His reply :
For those who want to compare whether or not my assertions about the difficulty for core functions to handle perterbations, see this paper in the most recent issue of Science (while Davidson may not agree with me on the difficulties of change in this case, he certainly points out that parts of the genome are "more core" than others, and are more constrained against change -- thus, as I said, small changes can lead
to dramatic phenotypic results, just not good ones).Read mine. Read the professor's. Read the cited literature. Decide for yourself!
Please do. Please also remind yourself of some key issues:
1. Crevo has yet to provide any rational, evidence supported explanation for why: a) Haldane's model as used by ReMine is applicable in human evolution
b) if ReMine's number is relevant, why it is a "dilemma"
Instead, Crevo wants to try to change topics. This is a common creationist tactic. While mulling over my last reply to him, something struck me that I did not comment on before. I had written:
One of my favorite refutations of this notion is the single point mutation in the FGF3-R gene that causes a form of achondroplasia (dwarfism). One little base pair substitution reduces the number of interphalangeal joints, produces disproportionate alterations in limb length, etc. Now, I am not presenting this as an example of evolution, nor as an example of a beneficial mutation. I am presenting this as evidence - proof even - that phenotypic changes do NOT in fact require large numbers of mutations.
Note the part I bolded. In his reply, Crevo wrote:
How many individual changes would it take to turn achondroplasia into a beneficial mutation?
Hmmmm... Is it just me, or did I explicitly write that what I presented was NOT an example of a beneficial mutation?
Anyway, I also encourage readers to check out the Science article Crevo seems to think helps his cause.
One will note, the article deals with different levels of conserved series of gene interactions, the 'uppermost' being the 'kernels' that dictate phyletic and superphyletic basic body plan, a middle level that affects body plan at the class, order, and family level, and a lower level that dictates speciation.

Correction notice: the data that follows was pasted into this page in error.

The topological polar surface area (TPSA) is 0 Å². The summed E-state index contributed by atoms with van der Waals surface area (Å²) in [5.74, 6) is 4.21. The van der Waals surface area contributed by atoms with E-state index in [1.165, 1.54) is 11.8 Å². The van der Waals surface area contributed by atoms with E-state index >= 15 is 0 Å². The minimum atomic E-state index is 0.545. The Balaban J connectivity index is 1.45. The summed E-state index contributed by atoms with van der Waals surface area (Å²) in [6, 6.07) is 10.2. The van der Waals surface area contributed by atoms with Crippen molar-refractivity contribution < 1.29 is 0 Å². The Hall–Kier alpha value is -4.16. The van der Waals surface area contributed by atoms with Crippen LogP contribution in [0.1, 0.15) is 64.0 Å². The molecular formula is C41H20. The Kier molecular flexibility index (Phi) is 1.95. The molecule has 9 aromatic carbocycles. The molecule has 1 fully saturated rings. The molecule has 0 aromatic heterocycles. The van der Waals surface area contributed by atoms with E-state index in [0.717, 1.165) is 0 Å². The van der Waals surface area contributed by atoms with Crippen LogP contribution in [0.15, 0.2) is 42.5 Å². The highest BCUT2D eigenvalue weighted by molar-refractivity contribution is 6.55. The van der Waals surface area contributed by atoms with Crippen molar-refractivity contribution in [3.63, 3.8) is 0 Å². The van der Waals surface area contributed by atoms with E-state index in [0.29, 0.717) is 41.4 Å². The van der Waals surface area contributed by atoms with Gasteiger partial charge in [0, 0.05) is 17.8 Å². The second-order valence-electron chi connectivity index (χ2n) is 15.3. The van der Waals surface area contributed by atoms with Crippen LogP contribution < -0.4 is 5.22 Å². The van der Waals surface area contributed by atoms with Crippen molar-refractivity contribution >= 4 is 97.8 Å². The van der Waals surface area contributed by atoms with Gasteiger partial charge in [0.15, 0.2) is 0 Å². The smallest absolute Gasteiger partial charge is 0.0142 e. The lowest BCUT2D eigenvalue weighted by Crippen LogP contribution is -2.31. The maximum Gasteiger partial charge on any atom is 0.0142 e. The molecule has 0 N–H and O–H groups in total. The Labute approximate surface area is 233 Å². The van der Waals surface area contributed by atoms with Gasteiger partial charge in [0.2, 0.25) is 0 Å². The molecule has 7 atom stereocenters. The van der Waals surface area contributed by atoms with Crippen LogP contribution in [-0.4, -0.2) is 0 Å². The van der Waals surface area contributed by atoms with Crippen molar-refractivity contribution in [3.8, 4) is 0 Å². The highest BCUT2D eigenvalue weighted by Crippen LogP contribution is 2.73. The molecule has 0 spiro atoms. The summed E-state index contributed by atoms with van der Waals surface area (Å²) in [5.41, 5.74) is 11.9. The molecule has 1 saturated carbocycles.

Crevo, a computer programmer, wrote:
As someone who creates and modifies codes on a daily basis, I know what kind of interactions are required to get large-scale changes stabilized and working.
in response to:
The real fact is, you have no idea how many fixed, beneficial mutations would have been required to evolve humans from an apelike ancestor and continuing to claim that 1667 is too few is at best disinformative propaganda and wishful thinking.
So, what ARE the "large scale changes" between human and chimpanzee? The programmer is unable to say and instead tries the standard creationist tactic of trying to shift the discussion. That is OK - Crevo's hero and fellow non-biologist, Walter ReMine cannot provide the very basic information required to know whether or not the ReMine number of mutations is too few or not. They prefer engaging in prolonged bouts of mental masturbation followed by condescening quips regarding their exceptional sexual prowess...
Crevo had written above:
"..while Davidson may not agree with me on the difficulties of change in this case, he certainly points out that parts of the genome are "more core" than others, and are more constrained against change -- thus, as I said, small changes can lead to dramatic phenotypic results, just not good ones."
And who said anything different? I am fully aware that many changes are bad, I never said otherwise. The FGFR-3 mutation I mentioned may be involved in one of the GRNs that is mentioned in the paper - but in fact, that demonstrates MY point, not Crevo's - that some large number of coordinated changes are in fact NOT required to elicit alterations in phenotype.
So AGAIN I ask - what traits did the presumptive human ancestor have that would require some large number of coordinated fixed beneficial mutations to get to the modern human condition? Which level of change (ala the Davidson paper) would these mutations have to have occurred at and how do you know, Crevo?
If you cannot answer at least these fundamental questions, then you have no busieness hawking electrixcal engineer creationist ReMine's claims on the matter.
Of note, the reader will notice that Crevo has decided, apparently, not to address ANY of the questions I posed for him in my last reply. One may want to wonder why that it...
Of interest are these blog posts regarding the Davidson article and a critique of an ID advocate's take on it.